(The following is a brief excerpt from my book KRASATA, a Memoir of Motherhood, Down Syndrome and Surprising Beauty, a story about the birth of our third daughter in the former Soviet Union while we lived there as missionaries and her diagnosis of Down syndrome.)
The first time I had felt the baby move, I was in the bath, looking down at my cushioned middle. The movement was just a slight flutter. She probably wasn’t any bigger than my finger. I loved taking baths, and when I got pregnant I continued my nightly ritual. I just made sure the water wasn’t too hot. The tub was deep, wide. The warm water swirled, while bubbles of Dove soap popped and fizzled around me. Sounds and smells that were unfamiliar to me were muted by the running water. I would lay in the bath and commune with my unborn child. It was us against the world, protected by the pink, high, Pepto Bismol walls of the bathtub. I was happy there, regardless of loneliness or homesickness or frustration over the Russian language.
Around the time I first felt the baby move, Sergei brought home a few books for me to read. Once in a while he’d stumble across a vendor who sold books in English in an outdoor market in Kiev. Whenever he’d come home with something new, it was like Christmas morning.
One book in the pile caught my eye. Jewel by Bret Lott. The story took place in the backwoods of Mississippi in the 1940s. Based on true events, it was about a woman whose sixth child, Brenda Kay, was born with Down syndrome. I read the book in one sitting, ignoring my husband and kids, my usual practice when I had a new book to read.
I thought about my baby, then a size of a Lima bean, growing inside me. The day I finished the book, I was sitting on the bed in our room. The sun was setting. It was the kind of evening in September when life is hazy. The kids were already in bed, even though it wasn’t dark yet. The air was tinted green.
“I couldn’t do it,” I told Sergei. “I could never be the mother of a child with special needs.” Instantly I wanted to take the words back. There was a life in me, paddling around, growing fingers and toes. God was knitting her together in my womb. What if there was something wrong with this baby?
My mom knits. If I close my eyes, I can still see her sitting in a chair in my childhood home. Already in pajamas at 7 p.m., her hair wet from a bath, a Coke sweating on the side table next to her on top of a flimsy paper napkin. I see her hands moving, click, click, click, click. Sometimes she’d unravel a sweater or a scarf that was nearly done. I didn’t see the point after coming so far to start over because of a few mistakes. “Who wants to wear a sweater with mistakes?” she’d say. Later on in her life, she started to ignore mistakes more often. I guess by then she wasn’t afraid of a little imperfection.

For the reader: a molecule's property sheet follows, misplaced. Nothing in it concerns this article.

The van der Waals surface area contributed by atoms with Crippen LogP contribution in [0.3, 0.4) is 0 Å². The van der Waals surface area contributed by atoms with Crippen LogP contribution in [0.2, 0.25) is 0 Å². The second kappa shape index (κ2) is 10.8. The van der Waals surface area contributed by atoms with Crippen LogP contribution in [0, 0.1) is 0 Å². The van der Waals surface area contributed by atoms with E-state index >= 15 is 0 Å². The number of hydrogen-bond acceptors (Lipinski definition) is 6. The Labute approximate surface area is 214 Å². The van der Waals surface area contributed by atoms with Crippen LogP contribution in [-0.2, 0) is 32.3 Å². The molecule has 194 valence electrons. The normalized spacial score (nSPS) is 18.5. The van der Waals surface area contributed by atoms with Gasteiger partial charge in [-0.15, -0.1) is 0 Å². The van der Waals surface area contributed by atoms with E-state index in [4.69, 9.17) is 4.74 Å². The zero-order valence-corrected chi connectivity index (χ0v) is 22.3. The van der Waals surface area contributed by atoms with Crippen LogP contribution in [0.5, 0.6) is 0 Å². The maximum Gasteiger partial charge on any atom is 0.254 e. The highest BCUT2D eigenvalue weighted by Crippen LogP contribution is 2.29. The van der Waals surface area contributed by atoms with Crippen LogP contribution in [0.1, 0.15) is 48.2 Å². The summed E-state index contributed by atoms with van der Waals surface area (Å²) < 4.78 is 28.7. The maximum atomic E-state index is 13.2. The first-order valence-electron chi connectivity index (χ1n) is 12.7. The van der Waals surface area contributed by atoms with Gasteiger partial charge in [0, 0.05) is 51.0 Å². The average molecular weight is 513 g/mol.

My fears about the pregnancy grew with my stomach. The baby started to move less often. By then we knew she was girl. When she became sluggish, all I wanted was to get on a plane and fly back to the States. I was sure the doctor was missing something. My hands were tied, though. It wasn’t easy to just pick up and go home, and no one else seemed to think anything was wrong. When I’d start to worry, I’d go over the facts with Sergei: the baby is growing steadily, although she is small, I felt her kick every day, my doctor thought everything was okay.
But I’d still ache for a doctor and a hospital back in Michigan. Doctors in the States wouldn’t let anything slide under the radar. I would be able to trust them if they told me the baby was fine. Instead, I was stuck here in Ukraine.
Sergei prayed and I worried and time passed. Somehow, each day I convinced myself I was overreacting. I drank lots of orange juice and spent afternoons lying on my left side on the bed, counting kicks. I’d lay there and cry and at some point almost always felt a soft kick to reassure me of her existence.
And I ate a lot of Big Macs.
Mondays were our family days. We’d pile into our white Ford Focus purchased finally after three years of dragging the kids around town on buses and trains. We’d drive to METRO, an indoor mall in Kiev that housed a huge, modern grocery store and a skating rink, outlined by a dozen fast food places, clothing stores and flower shops.
My pregnancy weight packed on but I didn’t care. Every Big Mac tasted like home. We’d sit right up to the skating rink glass and laugh as beginner skaters flailed around on the solid, slippery surface. Elaina and Zoya were appeased to sit still for a while thanks to vanilla soft serve ice cream cones that dripped on to their shirts.
A couple times Sergei took the girls skating. I’d sit alone with my Big Mac and my third little daughter quiet and still inside me and giggle as they crept along, the three of them joined together by locked hands, digging their blades sideways in the ice to move forward. A chord of three strains isn’t easily broken it says in the Bible. Not so for my family. They’d fall on the ice and I’d laugh until I tasted my tears.
(Leave a comment and tell me if/why you think my book should be published. Seriously, I need the love today. Oh, and I will pick a random winner on Friday, March 2nd, my birthday, and send you Jewel by Bret Lott. Beautiful, beautiful novel and my premonition of Polly.)
(Also, for those of who so kindly have said you wanted to read more of my story, check out my post Moving my heart towards him, another excerpt from my memoir about meeting my husband Sergei in Ukraine in 1996 when I took a year off from college.)